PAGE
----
Just another story: Sports journalists’ memories of title IX and women’s sport

Research output: Contribution to journalArticle

7 Scopus citations

Abstract

Since 1972, when the U.S. Congress passed Title IX, girls’ and women’s participation in sport exponentially increased. Yet, major gender inequities remain, including in media coverage. Feminist sports media scholars have pointed to journalists’ resistance toward Title IX as one explanation for these inequities. To further examine the relationship between Title IX and coverage of women’s sport, this study draws upon oral history interviews with 14 sports journalists who worked at newspapers in one major media market in the United States before and after the implementation of Title IX. In their memories, journalists incorporated two dominant cultural narratives: conflict narratives, which position gains in women’s sports against losses in men’s sports, and celebratory narratives, which uncritically embrace Title IX as a catalyst for girls and women in sport. Although all agreed that Title IX had a positive impact upon women’s sports, few believed Title IX actually changed coverage. This study points to the limitations of applying Title IX’s gender equity framework to sports journalism and calls for a reassessment in advocacy efforts toward gender justice.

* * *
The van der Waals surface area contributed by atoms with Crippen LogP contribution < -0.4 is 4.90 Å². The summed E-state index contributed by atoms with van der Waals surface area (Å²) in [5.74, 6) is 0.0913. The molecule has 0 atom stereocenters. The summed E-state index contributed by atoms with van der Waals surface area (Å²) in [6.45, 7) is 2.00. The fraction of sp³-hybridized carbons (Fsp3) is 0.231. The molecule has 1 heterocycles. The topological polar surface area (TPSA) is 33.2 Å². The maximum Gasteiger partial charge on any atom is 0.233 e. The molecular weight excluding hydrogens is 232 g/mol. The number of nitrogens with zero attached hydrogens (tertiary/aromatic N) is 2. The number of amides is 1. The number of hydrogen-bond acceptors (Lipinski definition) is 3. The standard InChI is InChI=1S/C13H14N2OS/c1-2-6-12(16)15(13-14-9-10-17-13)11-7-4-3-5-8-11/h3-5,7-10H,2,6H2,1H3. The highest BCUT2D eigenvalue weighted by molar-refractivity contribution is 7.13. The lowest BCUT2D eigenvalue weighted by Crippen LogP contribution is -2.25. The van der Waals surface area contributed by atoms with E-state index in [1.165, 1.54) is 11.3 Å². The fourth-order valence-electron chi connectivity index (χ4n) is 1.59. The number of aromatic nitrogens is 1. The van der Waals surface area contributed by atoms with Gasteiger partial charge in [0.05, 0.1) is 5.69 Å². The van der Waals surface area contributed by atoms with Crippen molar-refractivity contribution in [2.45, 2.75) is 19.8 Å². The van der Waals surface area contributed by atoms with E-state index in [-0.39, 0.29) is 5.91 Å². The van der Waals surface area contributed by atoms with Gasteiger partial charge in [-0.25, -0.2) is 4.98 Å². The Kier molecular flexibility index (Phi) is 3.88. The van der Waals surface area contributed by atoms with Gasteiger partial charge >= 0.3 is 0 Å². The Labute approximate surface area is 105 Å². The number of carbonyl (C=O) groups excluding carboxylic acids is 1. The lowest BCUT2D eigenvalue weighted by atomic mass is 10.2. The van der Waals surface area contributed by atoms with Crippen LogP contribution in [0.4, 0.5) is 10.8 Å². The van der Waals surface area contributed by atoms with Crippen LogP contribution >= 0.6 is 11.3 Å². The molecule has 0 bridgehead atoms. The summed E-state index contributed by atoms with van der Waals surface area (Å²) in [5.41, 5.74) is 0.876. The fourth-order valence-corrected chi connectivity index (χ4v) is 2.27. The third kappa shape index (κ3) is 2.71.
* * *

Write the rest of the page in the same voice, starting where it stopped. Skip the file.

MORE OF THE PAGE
Original languageEnglish (US)
Pages (from-to)205-225
Number of pages21
JournalCommunication and Sport
Volume5
Issue number2
DOIs
StatePublished - 2017
Externally publishedYes

Keywords

  • Gender equity
  • Oral history
  • Sports journalism
  • Title IX
  • Women’s sports

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